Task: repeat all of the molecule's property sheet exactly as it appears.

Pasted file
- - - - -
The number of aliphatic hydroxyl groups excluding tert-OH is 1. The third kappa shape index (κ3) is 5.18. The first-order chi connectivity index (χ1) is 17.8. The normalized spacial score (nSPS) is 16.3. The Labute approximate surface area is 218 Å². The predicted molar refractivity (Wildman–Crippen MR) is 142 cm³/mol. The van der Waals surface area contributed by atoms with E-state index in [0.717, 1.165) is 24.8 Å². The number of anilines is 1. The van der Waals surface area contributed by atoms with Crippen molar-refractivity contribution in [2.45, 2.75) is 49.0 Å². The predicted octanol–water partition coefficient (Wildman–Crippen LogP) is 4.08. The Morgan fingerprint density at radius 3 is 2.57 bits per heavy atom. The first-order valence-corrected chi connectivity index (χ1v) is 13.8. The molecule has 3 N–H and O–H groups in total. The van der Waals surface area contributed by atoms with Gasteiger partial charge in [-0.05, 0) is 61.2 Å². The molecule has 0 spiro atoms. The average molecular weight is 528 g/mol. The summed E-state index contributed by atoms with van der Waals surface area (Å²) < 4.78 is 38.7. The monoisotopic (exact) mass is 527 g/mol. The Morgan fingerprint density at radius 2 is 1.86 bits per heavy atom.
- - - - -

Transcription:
The number of aliphatic hydroxyl groups excluding tert-OH is 1. The third kappa shape index (κ3) is 5.18. The first-order chi connectivity index (χ1) is 17.8. The normalized spacial score (nSPS) is 16.3. The Labute approximate surface area is 218 Å². The predicted molar refractivity (Wildman–Crippen MR) is 142 cm³/mol. The van der Waals surface area contributed by atoms with E-state index in [0.717, 1.165) is 24.8 Å². The number of anilines is 1. The van der Waals surface area contributed by atoms with Crippen molar-refractivity contribution in [2.45, 2.75) is 49.0 Å². The predicted octanol–water partition coefficient (Wildman–Crippen LogP) is 4.08. The Morgan fingerprint density at radius 3 is 2.57 bits per heavy atom. The first-order valence-corrected chi connectivity index (χ1v) is 13.8. The molecule has 3 N–H and O–H groups in total. The van der Waals surface area contributed by atoms with Gasteiger partial charge in [-0.05, 0) is 61.2 Å². The molecule has 0 spiro atoms. The average molecular weight is 528 g/mol. The summed E-state index contributed by atoms with van der Waals surface area (Å²) < 4.78 is 38.7. The monoisotopic (exact) mass is 527 g/mol. The Morgan fingerprint density at radius 2 is 1.86 bits per heavy atom.